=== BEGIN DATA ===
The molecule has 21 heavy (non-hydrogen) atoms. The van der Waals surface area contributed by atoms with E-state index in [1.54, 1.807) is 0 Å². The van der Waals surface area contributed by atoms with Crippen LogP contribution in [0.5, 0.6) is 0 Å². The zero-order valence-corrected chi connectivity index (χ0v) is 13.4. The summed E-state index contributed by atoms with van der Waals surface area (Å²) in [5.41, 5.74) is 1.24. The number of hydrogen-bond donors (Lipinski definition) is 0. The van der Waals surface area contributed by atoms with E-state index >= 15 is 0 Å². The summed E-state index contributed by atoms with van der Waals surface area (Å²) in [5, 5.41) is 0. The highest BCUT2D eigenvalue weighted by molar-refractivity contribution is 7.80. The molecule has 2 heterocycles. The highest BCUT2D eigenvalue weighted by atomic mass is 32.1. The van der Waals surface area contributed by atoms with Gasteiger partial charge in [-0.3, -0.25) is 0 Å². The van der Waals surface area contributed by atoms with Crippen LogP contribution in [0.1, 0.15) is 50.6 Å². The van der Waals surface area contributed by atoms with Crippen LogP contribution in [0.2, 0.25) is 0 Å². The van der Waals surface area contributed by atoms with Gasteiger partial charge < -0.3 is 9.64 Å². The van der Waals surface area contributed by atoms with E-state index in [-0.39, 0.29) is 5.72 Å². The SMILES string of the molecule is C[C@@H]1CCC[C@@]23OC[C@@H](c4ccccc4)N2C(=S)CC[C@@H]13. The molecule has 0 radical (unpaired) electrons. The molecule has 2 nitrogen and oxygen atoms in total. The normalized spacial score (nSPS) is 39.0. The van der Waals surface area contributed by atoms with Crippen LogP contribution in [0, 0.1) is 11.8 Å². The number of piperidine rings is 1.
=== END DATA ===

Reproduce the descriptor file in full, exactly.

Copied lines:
The molecule has 21 heavy (non-hydrogen) atoms. The van der Waals surface area contributed by atoms with E-state index in [1.54, 1.807) is 0 Å². The van der Waals surface area contributed by atoms with Crippen LogP contribution in [0.5, 0.6) is 0 Å². The zero-order valence-corrected chi connectivity index (χ0v) is 13.4. The summed E-state index contributed by atoms with van der Waals surface area (Å²) in [5.41, 5.74) is 1.24. The number of hydrogen-bond donors (Lipinski definition) is 0. The van der Waals surface area contributed by atoms with E-state index >= 15 is 0 Å². The summed E-state index contributed by atoms with van der Waals surface area (Å²) in [5, 5.41) is 0. The highest BCUT2D eigenvalue weighted by molar-refractivity contribution is 7.80. The molecule has 2 heterocycles. The highest BCUT2D eigenvalue weighted by atomic mass is 32.1. The van der Waals surface area contributed by atoms with Gasteiger partial charge in [-0.3, -0.25) is 0 Å². The van der Waals surface area contributed by atoms with Crippen LogP contribution in [0.1, 0.15) is 50.6 Å². The van der Waals surface area contributed by atoms with Crippen LogP contribution in [0.2, 0.25) is 0 Å². The van der Waals surface area contributed by atoms with Gasteiger partial charge < -0.3 is 9.64 Å². The van der Waals surface area contributed by atoms with E-state index in [-0.39, 0.29) is 5.72 Å². The SMILES string of the molecule is C[C@@H]1CCC[C@@]23OC[C@@H](c4ccccc4)N2C(=S)CC[C@@H]13. The molecule has 0 radical (unpaired) electrons. The molecule has 2 nitrogen and oxygen atoms in total. The normalized spacial score (nSPS) is 39.0. The van der Waals surface area contributed by atoms with Crippen LogP contribution in [0, 0.1) is 11.8 Å². The number of piperidine rings is 1.